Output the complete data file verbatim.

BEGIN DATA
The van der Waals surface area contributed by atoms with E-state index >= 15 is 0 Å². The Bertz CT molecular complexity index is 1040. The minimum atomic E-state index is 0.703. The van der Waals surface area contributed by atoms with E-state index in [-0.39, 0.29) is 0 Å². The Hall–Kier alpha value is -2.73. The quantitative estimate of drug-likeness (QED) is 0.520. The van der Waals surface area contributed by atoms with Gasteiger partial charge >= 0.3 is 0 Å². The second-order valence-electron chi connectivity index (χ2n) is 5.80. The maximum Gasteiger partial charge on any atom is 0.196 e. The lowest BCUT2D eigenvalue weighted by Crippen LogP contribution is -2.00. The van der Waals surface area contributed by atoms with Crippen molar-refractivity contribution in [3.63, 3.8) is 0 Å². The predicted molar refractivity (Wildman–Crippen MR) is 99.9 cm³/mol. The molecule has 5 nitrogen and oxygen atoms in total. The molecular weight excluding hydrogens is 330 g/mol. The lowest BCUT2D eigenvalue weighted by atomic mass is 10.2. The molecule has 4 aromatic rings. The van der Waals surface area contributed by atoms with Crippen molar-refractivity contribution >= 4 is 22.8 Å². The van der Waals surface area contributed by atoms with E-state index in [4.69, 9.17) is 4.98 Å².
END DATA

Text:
The van der Waals surface area contributed by atoms with E-state index >= 15 is 0 Å². The Bertz CT molecular complexity index is 1040. The minimum atomic E-state index is 0.703. The van der Waals surface area contributed by atoms with E-state index in [-0.39, 0.29) is 0 Å². The Hall–Kier alpha value is -2.73. The quantitative estimate of drug-likeness (QED) is 0.520. The van der Waals surface area contributed by atoms with Gasteiger partial charge >= 0.3 is 0 Å². The second-order valence-electron chi connectivity index (χ2n) is 5.80. The maximum Gasteiger partial charge on any atom is 0.196 e. The lowest BCUT2D eigenvalue weighted by Crippen LogP contribution is -2.00. The van der Waals surface area contributed by atoms with Crippen molar-refractivity contribution in [3.63, 3.8) is 0 Å². The predicted molar refractivity (Wildman–Crippen MR) is 99.9 cm³/mol. The molecule has 5 nitrogen and oxygen atoms in total. The molecular weight excluding hydrogens is 330 g/mol. The lowest BCUT2D eigenvalue weighted by atomic mass is 10.2. The molecule has 4 aromatic rings. The van der Waals surface area contributed by atoms with Crippen molar-refractivity contribution >= 4 is 22.8 Å². The van der Waals surface area contributed by atoms with E-state index in [4.69, 9.17) is 4.98 Å².